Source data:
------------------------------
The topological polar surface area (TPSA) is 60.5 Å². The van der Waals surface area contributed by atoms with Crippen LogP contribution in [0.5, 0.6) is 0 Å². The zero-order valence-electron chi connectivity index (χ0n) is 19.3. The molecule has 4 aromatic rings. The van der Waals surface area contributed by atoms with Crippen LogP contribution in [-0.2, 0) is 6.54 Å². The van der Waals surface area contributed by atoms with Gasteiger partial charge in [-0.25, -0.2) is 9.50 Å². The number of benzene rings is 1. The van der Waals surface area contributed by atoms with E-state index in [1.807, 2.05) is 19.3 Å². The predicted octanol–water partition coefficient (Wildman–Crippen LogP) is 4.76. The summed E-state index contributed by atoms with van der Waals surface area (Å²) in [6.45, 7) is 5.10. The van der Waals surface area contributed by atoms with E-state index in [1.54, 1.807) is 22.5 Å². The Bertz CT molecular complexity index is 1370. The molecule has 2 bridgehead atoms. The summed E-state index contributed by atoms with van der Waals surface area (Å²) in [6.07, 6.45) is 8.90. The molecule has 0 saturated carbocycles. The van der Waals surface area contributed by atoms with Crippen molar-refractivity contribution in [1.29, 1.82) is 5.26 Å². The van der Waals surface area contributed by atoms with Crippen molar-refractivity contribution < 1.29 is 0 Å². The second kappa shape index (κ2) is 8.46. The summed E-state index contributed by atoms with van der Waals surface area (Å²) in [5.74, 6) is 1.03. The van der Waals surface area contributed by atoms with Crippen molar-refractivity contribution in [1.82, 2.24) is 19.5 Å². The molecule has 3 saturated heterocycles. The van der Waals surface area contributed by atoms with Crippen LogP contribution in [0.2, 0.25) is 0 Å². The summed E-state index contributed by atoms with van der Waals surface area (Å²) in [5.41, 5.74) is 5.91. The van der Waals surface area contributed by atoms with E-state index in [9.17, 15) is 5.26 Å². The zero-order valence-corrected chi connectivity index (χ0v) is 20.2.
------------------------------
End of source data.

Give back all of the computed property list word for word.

The topological polar surface area (TPSA) is 60.5 Å². The van der Waals surface area contributed by atoms with Crippen LogP contribution in [0.5, 0.6) is 0 Å². The zero-order valence-electron chi connectivity index (χ0n) is 19.3. The molecule has 4 aromatic rings. The van der Waals surface area contributed by atoms with Crippen LogP contribution in [-0.2, 0) is 6.54 Å². The van der Waals surface area contributed by atoms with Gasteiger partial charge in [-0.25, -0.2) is 9.50 Å². The number of benzene rings is 1. The van der Waals surface area contributed by atoms with E-state index in [1.807, 2.05) is 19.3 Å². The predicted octanol–water partition coefficient (Wildman–Crippen LogP) is 4.76. The summed E-state index contributed by atoms with van der Waals surface area (Å²) in [6.45, 7) is 5.10. The van der Waals surface area contributed by atoms with E-state index in [1.54, 1.807) is 22.5 Å². The Bertz CT molecular complexity index is 1370. The molecule has 2 bridgehead atoms. The summed E-state index contributed by atoms with van der Waals surface area (Å²) in [6.07, 6.45) is 8.90. The molecule has 0 saturated carbocycles. The van der Waals surface area contributed by atoms with Crippen molar-refractivity contribution in [1.29, 1.82) is 5.26 Å². The van der Waals surface area contributed by atoms with Crippen molar-refractivity contribution < 1.29 is 0 Å². The second kappa shape index (κ2) is 8.46. The summed E-state index contributed by atoms with van der Waals surface area (Å²) in [5.74, 6) is 1.03. The van der Waals surface area contributed by atoms with Crippen molar-refractivity contribution in [1.82, 2.24) is 19.5 Å². The molecule has 3 saturated heterocycles. The van der Waals surface area contributed by atoms with Crippen LogP contribution in [0.2, 0.25) is 0 Å². The summed E-state index contributed by atoms with van der Waals surface area (Å²) in [5.41, 5.74) is 5.91. The van der Waals surface area contributed by atoms with E-state index in [9.17, 15) is 5.26 Å². The zero-order valence-corrected chi connectivity index (χ0v) is 20.2.